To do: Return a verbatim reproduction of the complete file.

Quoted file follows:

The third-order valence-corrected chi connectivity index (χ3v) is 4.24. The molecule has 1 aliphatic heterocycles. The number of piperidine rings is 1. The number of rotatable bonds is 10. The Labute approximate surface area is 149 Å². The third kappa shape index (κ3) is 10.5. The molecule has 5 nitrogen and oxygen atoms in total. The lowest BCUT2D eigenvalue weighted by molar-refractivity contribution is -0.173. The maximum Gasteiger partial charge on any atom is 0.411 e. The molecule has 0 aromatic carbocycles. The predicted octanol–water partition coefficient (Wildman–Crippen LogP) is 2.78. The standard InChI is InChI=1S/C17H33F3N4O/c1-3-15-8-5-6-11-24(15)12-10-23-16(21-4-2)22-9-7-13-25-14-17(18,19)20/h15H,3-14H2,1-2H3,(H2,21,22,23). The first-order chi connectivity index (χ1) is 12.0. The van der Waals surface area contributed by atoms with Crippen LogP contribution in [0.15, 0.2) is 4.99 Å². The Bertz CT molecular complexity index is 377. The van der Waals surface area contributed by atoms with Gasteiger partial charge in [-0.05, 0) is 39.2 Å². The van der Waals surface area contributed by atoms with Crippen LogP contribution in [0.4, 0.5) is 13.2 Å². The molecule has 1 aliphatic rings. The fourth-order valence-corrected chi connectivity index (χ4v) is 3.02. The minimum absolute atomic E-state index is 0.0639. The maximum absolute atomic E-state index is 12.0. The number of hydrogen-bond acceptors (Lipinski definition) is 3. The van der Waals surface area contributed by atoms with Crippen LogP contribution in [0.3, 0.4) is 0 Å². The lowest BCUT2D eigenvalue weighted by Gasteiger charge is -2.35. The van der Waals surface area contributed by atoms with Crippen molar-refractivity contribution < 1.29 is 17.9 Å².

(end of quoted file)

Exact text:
The third-order valence-corrected chi connectivity index (χ3v) is 4.24. The molecule has 1 aliphatic heterocycles. The number of piperidine rings is 1. The number of rotatable bonds is 10. The Labute approximate surface area is 149 Å². The third kappa shape index (κ3) is 10.5. The molecule has 5 nitrogen and oxygen atoms in total. The lowest BCUT2D eigenvalue weighted by molar-refractivity contribution is -0.173. The maximum Gasteiger partial charge on any atom is 0.411 e. The molecule has 0 aromatic carbocycles. The predicted octanol–water partition coefficient (Wildman–Crippen LogP) is 2.78. The standard InChI is InChI=1S/C17H33F3N4O/c1-3-15-8-5-6-11-24(15)12-10-23-16(21-4-2)22-9-7-13-25-14-17(18,19)20/h15H,3-14H2,1-2H3,(H2,21,22,23). The first-order chi connectivity index (χ1) is 12.0. The van der Waals surface area contributed by atoms with Crippen LogP contribution in [0.15, 0.2) is 4.99 Å². The Bertz CT molecular complexity index is 377. The van der Waals surface area contributed by atoms with Gasteiger partial charge in [-0.05, 0) is 39.2 Å². The van der Waals surface area contributed by atoms with Crippen LogP contribution in [0.4, 0.5) is 13.2 Å². The molecule has 1 aliphatic rings. The fourth-order valence-corrected chi connectivity index (χ4v) is 3.02. The minimum absolute atomic E-state index is 0.0639. The maximum absolute atomic E-state index is 12.0. The number of hydrogen-bond acceptors (Lipinski definition) is 3. The van der Waals surface area contributed by atoms with Crippen LogP contribution in [0.3, 0.4) is 0 Å². The lowest BCUT2D eigenvalue weighted by Gasteiger charge is -2.35. The van der Waals surface area contributed by atoms with Crippen molar-refractivity contribution < 1.29 is 17.9 Å².